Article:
MOOC provider Coursera has announced that it will partner with several companies on its short degree programs, including such big names as Google and Instagram. The companies’ imprimaturs are intended to add value to the degree and extra shine to students’ resumes. As the Chronicle of Higher Education reports:
On Wednesday, Coursera, one of the largest MOOC platforms, announced that it had teamed up with more than half a dozen companies that will help create capstone projects for its course series. The companies include the tech giant Google as well as Instagram and Shazam—all names likely to entice students looking to get a start in Silicon Valley. […]By helping develop MOOC-certificate programs, companies are giving a seal of approval to those new credentials that may be more important to some students than whether an accredited university or a well-trained professor is involved.Daphne Koller, a co-founder of Coursera, says that teaming up with companies can “really drive home the value proposition that these courses are giving you a skill that is valuable in the workplace.” She says it also lets Coursera play a role in “bridging the gap” between higher education and industry.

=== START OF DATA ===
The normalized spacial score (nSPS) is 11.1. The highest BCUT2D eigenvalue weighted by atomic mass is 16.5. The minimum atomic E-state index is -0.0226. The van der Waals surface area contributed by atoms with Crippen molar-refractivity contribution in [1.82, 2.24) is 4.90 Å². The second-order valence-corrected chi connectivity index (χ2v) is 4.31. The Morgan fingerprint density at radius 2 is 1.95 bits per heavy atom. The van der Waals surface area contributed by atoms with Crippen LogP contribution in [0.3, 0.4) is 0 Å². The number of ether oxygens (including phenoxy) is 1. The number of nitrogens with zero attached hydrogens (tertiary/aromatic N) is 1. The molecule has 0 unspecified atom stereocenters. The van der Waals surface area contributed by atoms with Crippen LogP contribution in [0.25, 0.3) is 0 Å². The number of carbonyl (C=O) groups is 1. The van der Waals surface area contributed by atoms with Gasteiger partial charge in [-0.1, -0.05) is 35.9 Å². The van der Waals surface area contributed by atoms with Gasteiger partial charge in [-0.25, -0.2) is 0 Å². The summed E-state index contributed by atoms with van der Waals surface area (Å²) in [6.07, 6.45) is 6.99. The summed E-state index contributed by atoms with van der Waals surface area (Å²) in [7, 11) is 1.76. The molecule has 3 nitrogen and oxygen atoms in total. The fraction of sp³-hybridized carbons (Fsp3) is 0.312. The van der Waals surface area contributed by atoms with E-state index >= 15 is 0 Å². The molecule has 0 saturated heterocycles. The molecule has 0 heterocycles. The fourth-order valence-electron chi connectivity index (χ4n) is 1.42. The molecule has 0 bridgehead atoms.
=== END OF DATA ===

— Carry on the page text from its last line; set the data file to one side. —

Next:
This reminds us of an interesting proposal floated by GOP Congressmen: the loosening of accreditation restrictions to allow organizations and companies to accredit academic programs or courses. As of now, only degree-granting institutions can be accredited, and only the federal government can certify an accreditor, not states; this is important because students’ eligibility for federal loans or grants depends on their school’s accreditation status. Senator Mike Lee’s proposal, for example, would permit a state to allow anyone, from Google to a regional software company, to accredit a local college program or apprenticeship.Higher education being the cartel that it is, however, colleges and universities won’t give up the regulations restricting accreditation without a fight. But who knows? A small partnership on a MOOC may lead to greater involvement for some of these companies, following the example of AT&T’s contribution to Georgia Tech’s online computer science Master’s degree. Whether or not businesses become sufficiently invested to support accreditation changes (potential boon for their workforce though it is), the shape of higher education is changing. Future students are counting on today’s educational innovations, and their eventual triumph over some if not all bureaucratic barriers.